Non-Tariff Barriers to Trade in Goods, Services and Investment

Date January 22, 2009
Speaker Bertin MARTENS(Deputy Chief Economist Directorate-General for Trade, European Commission)
Moderator HOSHINO Mitsuhide(Director of Research, RIETI)


The issue of non-tariff barriers (NTB) is important for the European Commission (EC). Regulatory challenges are an important part of free-trade negotiations between the EU and other developed economies. Research conducted by the EC in this area includes case studies of NTBs affecting EU-Canada, EU-U.S. and EU-Japan trade relations.

There are five pertinent issues covered in this summary: (1) the definition of an NTB; (2) the economic aspects of NTBs; (3) how the economic impacts of NTBs are measured; (4) a sampling of the EC's empirically estimated NTBs; and (5) how best to deal with NTBs.

There are many definitions for what constitutes an NTB. The OECD Multi-Agency Support Team (MAST) project uses a very wide definition of NTBs that includes sanitary and phytosanitary restrictions, technical barriers to trade (technical norms and standards), price control measures, quantity control measures (quotas), quasi-tariff structures (customs duties or special taxes), financial measures (subsidies or specific credit guarantee programs), export measures (export taxes/subsidies), and trade-related investment measures.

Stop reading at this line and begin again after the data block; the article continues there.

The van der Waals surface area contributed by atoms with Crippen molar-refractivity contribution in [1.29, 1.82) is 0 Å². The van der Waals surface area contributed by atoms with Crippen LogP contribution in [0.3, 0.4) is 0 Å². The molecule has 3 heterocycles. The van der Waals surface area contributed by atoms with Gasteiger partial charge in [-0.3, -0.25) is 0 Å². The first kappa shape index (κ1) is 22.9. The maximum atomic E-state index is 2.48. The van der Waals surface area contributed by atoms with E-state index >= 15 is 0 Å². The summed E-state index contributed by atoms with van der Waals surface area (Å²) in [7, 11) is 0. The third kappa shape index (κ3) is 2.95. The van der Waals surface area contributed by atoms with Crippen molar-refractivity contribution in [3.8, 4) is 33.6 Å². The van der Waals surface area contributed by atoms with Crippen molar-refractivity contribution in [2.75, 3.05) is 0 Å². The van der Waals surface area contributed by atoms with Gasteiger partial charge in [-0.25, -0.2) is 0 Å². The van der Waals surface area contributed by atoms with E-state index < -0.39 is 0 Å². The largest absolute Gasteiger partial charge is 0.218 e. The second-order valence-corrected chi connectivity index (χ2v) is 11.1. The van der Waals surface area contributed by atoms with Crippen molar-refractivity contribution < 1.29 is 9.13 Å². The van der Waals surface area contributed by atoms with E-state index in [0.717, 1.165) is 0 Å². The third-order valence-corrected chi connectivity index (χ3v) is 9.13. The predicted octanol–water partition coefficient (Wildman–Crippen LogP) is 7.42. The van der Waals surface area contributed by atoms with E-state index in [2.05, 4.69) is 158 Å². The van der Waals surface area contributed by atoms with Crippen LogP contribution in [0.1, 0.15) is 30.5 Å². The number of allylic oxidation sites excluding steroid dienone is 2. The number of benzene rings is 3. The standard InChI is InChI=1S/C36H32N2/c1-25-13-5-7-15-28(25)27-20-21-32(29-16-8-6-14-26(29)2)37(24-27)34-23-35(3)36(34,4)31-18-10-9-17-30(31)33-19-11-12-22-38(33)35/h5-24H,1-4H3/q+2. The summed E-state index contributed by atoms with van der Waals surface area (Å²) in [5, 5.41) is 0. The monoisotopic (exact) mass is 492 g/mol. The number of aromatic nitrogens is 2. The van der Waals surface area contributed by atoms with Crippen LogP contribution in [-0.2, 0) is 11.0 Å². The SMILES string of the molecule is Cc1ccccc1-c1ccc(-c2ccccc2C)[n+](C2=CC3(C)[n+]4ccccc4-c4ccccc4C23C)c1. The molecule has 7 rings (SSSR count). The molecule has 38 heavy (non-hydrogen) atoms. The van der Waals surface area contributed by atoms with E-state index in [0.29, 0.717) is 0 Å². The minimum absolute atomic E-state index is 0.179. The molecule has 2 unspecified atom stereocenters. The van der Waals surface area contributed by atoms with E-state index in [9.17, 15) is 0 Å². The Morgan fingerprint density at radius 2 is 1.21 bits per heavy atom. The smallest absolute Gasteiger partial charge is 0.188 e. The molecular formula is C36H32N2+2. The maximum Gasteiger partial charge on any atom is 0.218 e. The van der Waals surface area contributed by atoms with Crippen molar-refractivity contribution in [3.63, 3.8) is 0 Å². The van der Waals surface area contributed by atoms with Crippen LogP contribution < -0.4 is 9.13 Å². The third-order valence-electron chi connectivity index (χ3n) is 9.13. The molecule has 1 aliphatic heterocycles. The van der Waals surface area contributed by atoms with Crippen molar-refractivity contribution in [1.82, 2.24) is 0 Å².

Narrower definitions of NTBs may include anything that is not a tariff or quota. The EC's research uses an even narrower definition, which holds that everything that is not a price or quantity measure is an NTB. In its research, the EC adds some items to the OECD list, including service barriers (as there are few, if any, tariffs related to services), public procurement barriers (usually a barrier to market access) and investment barriers (whether foreigners are allowed to invest in a particular market). A distinction is also drawn between barriers at the border and domestic barriers. Barriers at the border regulate market access, whereas domestic barriers regulate products once they enter the market. The distinction between the two is important because in trade agreements, barriers at the border are much easier to deal with than domestic barriers.

Differing points of view exist regarding how best to deal with NTBs. Traditional trade literature puts forth a fairly simple view by regarding tariffs as price effects that should be dealt with in a straightforward manner. Through the use of price elasticity, the quantity impact of the barrier on trade flows can be calculated. Also, by using the general equilibrium, the barrier's income and substitution effects can be assessed.

In trade economics NTBs are treated the same way as tariff barriers - as an additional cost to trade. Neoclassical economics holds that additional costs reduce welfare, and mainstream trade literature almost universally sees NTBs in this way. NTBs are seen as protectionist measures that increase the costs of trade, reduce welfare, hold no consumer benefits, and thus must be done away with. This view may be somewhat simplistic.

Welfare economies, on the other hand, have adopted a different view of NTBs. From their perspective regulations, which are the most common form of NTBs, exist to correct market failures. Robert Baldwin distinguishes between two types of NTBs, horizontal and vertical, which is helpful when determining the impact of NTBs on welfare.